Spiced by… Adversity: we speak to Igor Pachi

It’s the challenges we face, and the way we overcome them, that make character. When Don Facundo Bacardi Masso established BACARDÍ in 1862 he could not have foreseen the challenges his family would face as they moved through time.
Don Facundo’s son, Emilio Bacardi, was arrested, imprisoned and exiled fighting for Cuban Independence. After the war, Emilio became the first democratically elected mayor of Santiago de Cuba while remaining the chairman of BACARDÍ.
The Bacardi Family have survived distillery fires, prohibition, civil wars and revolution. Yet to this day, BACARDÍ remains a family company. Their latest expression, BACARDÍ Fuego, pays homage to Emilio’s tenacity boasting that it’s a rum “Spiced by Revolution” and this unique family story.
And it’s that sense of determination that has seen Igor Pachi of Assembly in Sydney make quite the career for himself since moving to Australia 10 years ago, and one that saw him hit the Three Most Promising in the last instalment of the Bacardi Legacy competition. Here, he talks about the challenges he’s had to overcome to get where he is now, and on the importance of mentors.

Who are the mentors in your life?
One of the main mentors in my life has been my father Norberto P. Pachi who has taught me the fundamentals of life and whom I have always viewed differently during various phases of my life.

I have though been lucky enough to have many mentors in my life.  I don’t believe one mentor is enough to guide you in all the things that you may encounter in your career and life.  I have had a number of great mentors both at work and in everyday life, each one from which I have received great guiding and advising in various aspect and challenges presented to me in time; work life balance issues, career change decisions, office politics, to name a few.

Nowadays Loy Catada is really present as a mentor to me. I still remember when I first got here in Australia and his “face” was everywhere, nationally and internationally, from Flair Bartender to a Brand Ambassador. I look up to him and value all the help he has provided me throughout the years and his successes push me to work harder and to achieve goals.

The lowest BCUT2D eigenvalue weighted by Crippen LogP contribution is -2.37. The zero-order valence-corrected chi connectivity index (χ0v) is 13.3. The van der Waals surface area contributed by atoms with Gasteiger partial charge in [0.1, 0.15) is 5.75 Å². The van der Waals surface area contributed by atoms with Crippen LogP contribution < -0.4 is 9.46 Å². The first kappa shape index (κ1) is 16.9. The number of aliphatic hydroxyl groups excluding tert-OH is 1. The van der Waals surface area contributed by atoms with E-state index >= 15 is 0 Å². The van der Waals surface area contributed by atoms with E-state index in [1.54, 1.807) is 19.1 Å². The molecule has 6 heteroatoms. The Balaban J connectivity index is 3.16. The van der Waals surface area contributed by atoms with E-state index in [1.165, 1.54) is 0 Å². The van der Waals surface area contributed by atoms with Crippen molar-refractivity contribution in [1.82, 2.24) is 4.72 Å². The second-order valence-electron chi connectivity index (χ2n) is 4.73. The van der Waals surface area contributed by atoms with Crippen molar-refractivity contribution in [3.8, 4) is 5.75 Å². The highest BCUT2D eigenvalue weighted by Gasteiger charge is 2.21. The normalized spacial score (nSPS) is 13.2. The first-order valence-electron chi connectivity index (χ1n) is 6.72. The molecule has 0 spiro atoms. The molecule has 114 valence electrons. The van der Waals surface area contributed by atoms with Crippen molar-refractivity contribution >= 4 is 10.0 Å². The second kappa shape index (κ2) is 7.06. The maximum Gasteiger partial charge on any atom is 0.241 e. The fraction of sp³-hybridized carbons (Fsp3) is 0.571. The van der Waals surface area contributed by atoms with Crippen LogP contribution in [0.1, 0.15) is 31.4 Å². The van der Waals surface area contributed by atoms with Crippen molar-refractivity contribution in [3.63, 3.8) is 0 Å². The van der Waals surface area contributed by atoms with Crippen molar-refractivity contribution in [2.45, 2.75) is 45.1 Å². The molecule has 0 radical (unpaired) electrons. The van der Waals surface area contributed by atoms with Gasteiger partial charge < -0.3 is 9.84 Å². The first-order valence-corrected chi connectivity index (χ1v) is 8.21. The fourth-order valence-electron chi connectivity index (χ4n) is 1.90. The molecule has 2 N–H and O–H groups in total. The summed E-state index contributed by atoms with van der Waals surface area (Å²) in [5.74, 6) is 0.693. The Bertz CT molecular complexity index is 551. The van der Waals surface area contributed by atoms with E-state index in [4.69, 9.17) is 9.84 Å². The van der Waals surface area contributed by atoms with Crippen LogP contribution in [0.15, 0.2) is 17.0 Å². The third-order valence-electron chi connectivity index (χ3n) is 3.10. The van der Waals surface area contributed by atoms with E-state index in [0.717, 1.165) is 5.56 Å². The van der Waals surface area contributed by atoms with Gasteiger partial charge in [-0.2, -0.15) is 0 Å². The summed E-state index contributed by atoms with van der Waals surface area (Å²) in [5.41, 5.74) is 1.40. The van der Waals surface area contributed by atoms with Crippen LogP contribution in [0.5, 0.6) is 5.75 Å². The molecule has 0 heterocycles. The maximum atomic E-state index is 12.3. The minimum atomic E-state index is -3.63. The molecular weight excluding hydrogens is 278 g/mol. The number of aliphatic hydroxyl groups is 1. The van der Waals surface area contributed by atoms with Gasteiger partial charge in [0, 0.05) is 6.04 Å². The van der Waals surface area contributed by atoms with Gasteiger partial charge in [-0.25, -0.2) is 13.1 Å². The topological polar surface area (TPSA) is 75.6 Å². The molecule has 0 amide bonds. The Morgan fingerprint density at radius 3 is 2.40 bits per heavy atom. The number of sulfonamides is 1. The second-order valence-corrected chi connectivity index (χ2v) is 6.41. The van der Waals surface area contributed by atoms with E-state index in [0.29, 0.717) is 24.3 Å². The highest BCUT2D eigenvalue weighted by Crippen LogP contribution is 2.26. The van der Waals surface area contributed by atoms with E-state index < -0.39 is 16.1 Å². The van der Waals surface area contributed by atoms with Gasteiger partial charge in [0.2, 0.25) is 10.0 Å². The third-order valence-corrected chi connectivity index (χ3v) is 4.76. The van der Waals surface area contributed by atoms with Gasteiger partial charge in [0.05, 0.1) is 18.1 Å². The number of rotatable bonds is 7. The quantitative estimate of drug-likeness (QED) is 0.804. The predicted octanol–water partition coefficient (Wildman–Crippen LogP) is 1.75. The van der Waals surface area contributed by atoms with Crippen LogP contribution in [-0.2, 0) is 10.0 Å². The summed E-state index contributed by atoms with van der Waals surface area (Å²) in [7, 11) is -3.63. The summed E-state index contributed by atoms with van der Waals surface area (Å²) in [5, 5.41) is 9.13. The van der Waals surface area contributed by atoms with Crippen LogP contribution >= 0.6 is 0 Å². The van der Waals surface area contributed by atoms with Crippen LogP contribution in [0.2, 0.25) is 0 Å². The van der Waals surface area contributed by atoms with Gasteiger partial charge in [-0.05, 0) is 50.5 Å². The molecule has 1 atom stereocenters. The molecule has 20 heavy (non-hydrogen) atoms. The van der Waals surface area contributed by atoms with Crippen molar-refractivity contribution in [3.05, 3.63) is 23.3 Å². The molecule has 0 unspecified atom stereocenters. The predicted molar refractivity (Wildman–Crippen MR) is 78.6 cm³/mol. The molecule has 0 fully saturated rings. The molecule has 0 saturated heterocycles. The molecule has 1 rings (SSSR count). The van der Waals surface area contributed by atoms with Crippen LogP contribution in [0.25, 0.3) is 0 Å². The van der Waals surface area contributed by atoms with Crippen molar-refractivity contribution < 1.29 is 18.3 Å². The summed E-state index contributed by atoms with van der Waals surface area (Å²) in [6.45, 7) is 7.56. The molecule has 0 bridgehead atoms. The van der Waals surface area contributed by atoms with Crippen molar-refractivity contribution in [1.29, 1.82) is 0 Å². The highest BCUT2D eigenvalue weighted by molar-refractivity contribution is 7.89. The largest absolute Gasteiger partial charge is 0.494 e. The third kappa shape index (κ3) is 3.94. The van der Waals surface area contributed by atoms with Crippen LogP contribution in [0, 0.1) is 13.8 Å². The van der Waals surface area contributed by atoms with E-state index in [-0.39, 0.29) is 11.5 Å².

What inspired you to move here in Australia?
The Culture! The multi-cultural society, young and open-minded society.


After 10 years of living in this amazing country I am proud and honored to be an Australian citizen. I never really left Australia since I landed for the first time all those years ago, and during this time the love for this country and especially for its bar industry has become stronger and stronger. I consider myself lucky to be part of the industry’s growth around Australia, and I am thrilled to see how strong its scene has become (and to be part of it).

One of the main inspirations to keep me in Australia (that’s right, I’m not leaving any time soon!) are all the young upcoming talents, the “girls” scene gaining space and getting stronger within the bar scene and operators finding ways to overcome the many of the difficulties that these new nonsensical laws have had us to face. Proud to say Australian bar scene inspiring the world.

What challenges did you overcome to be where you are now?
Definitely the language barrier… Looking back it was interesting, being a Graphic Designer it was easier to get behind the computer and just design. I could get away pretty well not speaking English as I was mainly only having to showcase good graphic designs. The language didn’t interfere with my career then.

The story changed when I decided to have a go behind the bar: just the basics like Gin & Tonic, Bourbon & Coke or a “QF”, didn’t sound like anything to me back then when the customer used to order them over the bar. I used to just look at the customer, smile, turn around and just try to repeat to the first colleague I could find exactly what the customer just said (or better what I thought he said, to me they were mostly just sounds), imagine yourself moving to Japan not knowing the local language. It was fun for me, although I don’t think the managers found it quite as fun. I’m still laughing about it.

Apart of the language barrier, the rest were fun, enjoyable challenges, like trying to be “everywhere” at the same time by attending and being seen at every event, getting to know everyone, learning, cocktails comp, party, bar… Let’s say it was 24/7.  But back then we used to work all night long, day, hardly sleep, getting things done, there wasn’t much ego back then as there is around these days. It was about learning, growing personally and professionally and helping each other reach our goals. I wish I could name everyone that I’ve seen in the past 10 years overcoming personal and professional challenges and now days doing great as Brand Ambassadors, Bar Owners, Operators.

The past year I have been enjoying the new challenging position as Operations Manager at Assembly Food Group, where I have been for the last three years.


Tasting notes

BACARDÍ Fuego (40% ABV)
Cinnamon, nutmeg and vanilla notes are enlivened by a smokiness which adds depth to the flavour and compliments strong mixers such as ginger, coffee and citrus. Smooth enough to enjoy over ice and versatile in cocktails, BACARDÍ Fuego is a great choice for bartenders looking to develop their range of premium spiced rums with a bold and consistent flavour.

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